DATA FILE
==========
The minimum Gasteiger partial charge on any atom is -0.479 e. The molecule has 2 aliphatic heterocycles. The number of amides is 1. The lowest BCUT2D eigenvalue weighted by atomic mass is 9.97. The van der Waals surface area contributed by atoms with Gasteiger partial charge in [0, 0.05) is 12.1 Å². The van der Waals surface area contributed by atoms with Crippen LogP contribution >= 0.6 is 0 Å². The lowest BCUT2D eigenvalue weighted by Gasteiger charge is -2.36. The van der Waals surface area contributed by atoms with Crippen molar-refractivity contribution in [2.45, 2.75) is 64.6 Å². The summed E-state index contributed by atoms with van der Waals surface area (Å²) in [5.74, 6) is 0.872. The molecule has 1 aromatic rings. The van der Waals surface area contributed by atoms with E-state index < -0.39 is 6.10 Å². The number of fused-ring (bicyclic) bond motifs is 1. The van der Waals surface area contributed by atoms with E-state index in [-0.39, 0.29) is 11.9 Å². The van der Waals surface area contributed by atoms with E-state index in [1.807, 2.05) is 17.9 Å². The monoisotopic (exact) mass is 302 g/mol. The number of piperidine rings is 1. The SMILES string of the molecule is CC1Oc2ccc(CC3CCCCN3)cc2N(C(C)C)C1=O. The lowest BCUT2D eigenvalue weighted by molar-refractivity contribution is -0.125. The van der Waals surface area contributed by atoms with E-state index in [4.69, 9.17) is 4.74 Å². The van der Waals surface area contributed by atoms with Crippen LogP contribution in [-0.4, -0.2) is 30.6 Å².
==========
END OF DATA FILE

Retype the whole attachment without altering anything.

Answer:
The minimum Gasteiger partial charge on any atom is -0.479 e. The molecule has 2 aliphatic heterocycles. The number of amides is 1. The lowest BCUT2D eigenvalue weighted by atomic mass is 9.97. The van der Waals surface area contributed by atoms with Gasteiger partial charge in [0, 0.05) is 12.1 Å². The van der Waals surface area contributed by atoms with Crippen LogP contribution >= 0.6 is 0 Å². The lowest BCUT2D eigenvalue weighted by Gasteiger charge is -2.36. The van der Waals surface area contributed by atoms with Crippen molar-refractivity contribution in [2.45, 2.75) is 64.6 Å². The summed E-state index contributed by atoms with van der Waals surface area (Å²) in [5.74, 6) is 0.872. The molecule has 1 aromatic rings. The van der Waals surface area contributed by atoms with E-state index < -0.39 is 6.10 Å². The number of fused-ring (bicyclic) bond motifs is 1. The van der Waals surface area contributed by atoms with E-state index in [-0.39, 0.29) is 11.9 Å². The van der Waals surface area contributed by atoms with E-state index in [1.807, 2.05) is 17.9 Å². The monoisotopic (exact) mass is 302 g/mol. The number of piperidine rings is 1. The SMILES string of the molecule is CC1Oc2ccc(CC3CCCCN3)cc2N(C(C)C)C1=O. The lowest BCUT2D eigenvalue weighted by molar-refractivity contribution is -0.125. The van der Waals surface area contributed by atoms with E-state index in [4.69, 9.17) is 4.74 Å². The van der Waals surface area contributed by atoms with Crippen LogP contribution in [-0.4, -0.2) is 30.6 Å².